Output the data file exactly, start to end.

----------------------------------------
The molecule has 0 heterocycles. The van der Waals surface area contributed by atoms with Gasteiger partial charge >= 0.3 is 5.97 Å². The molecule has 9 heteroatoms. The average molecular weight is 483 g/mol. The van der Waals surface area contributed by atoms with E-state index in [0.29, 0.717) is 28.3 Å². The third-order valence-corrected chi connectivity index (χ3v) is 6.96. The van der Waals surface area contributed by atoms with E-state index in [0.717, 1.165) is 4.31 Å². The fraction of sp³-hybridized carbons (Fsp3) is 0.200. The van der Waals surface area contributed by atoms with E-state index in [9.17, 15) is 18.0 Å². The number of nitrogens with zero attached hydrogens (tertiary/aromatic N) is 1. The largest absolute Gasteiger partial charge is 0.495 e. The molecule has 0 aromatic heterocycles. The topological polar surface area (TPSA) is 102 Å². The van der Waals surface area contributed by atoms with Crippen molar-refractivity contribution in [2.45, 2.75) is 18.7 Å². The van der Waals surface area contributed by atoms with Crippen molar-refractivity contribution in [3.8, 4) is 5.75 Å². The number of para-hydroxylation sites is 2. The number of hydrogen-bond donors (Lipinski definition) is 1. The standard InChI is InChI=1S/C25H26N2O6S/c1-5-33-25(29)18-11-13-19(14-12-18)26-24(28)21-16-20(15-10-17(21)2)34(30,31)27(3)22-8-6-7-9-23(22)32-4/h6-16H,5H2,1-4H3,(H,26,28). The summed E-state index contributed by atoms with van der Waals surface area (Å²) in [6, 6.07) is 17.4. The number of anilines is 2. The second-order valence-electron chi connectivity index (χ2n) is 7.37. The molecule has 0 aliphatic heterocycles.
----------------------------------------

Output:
The molecule has 0 heterocycles. The van der Waals surface area contributed by atoms with Gasteiger partial charge >= 0.3 is 5.97 Å². The molecule has 9 heteroatoms. The average molecular weight is 483 g/mol. The van der Waals surface area contributed by atoms with E-state index in [0.29, 0.717) is 28.3 Å². The third-order valence-corrected chi connectivity index (χ3v) is 6.96. The van der Waals surface area contributed by atoms with E-state index in [0.717, 1.165) is 4.31 Å². The fraction of sp³-hybridized carbons (Fsp3) is 0.200. The van der Waals surface area contributed by atoms with E-state index in [9.17, 15) is 18.0 Å². The number of nitrogens with zero attached hydrogens (tertiary/aromatic N) is 1. The largest absolute Gasteiger partial charge is 0.495 e. The molecule has 0 aromatic heterocycles. The topological polar surface area (TPSA) is 102 Å². The van der Waals surface area contributed by atoms with Crippen molar-refractivity contribution in [2.45, 2.75) is 18.7 Å². The van der Waals surface area contributed by atoms with Crippen molar-refractivity contribution in [3.8, 4) is 5.75 Å². The number of para-hydroxylation sites is 2. The number of hydrogen-bond donors (Lipinski definition) is 1. The standard InChI is InChI=1S/C25H26N2O6S/c1-5-33-25(29)18-11-13-19(14-12-18)26-24(28)21-16-20(15-10-17(21)2)34(30,31)27(3)22-8-6-7-9-23(22)32-4/h6-16H,5H2,1-4H3,(H,26,28). The summed E-state index contributed by atoms with van der Waals surface area (Å²) in [6, 6.07) is 17.4. The number of anilines is 2. The second-order valence-electron chi connectivity index (χ2n) is 7.37. The molecule has 0 aliphatic heterocycles.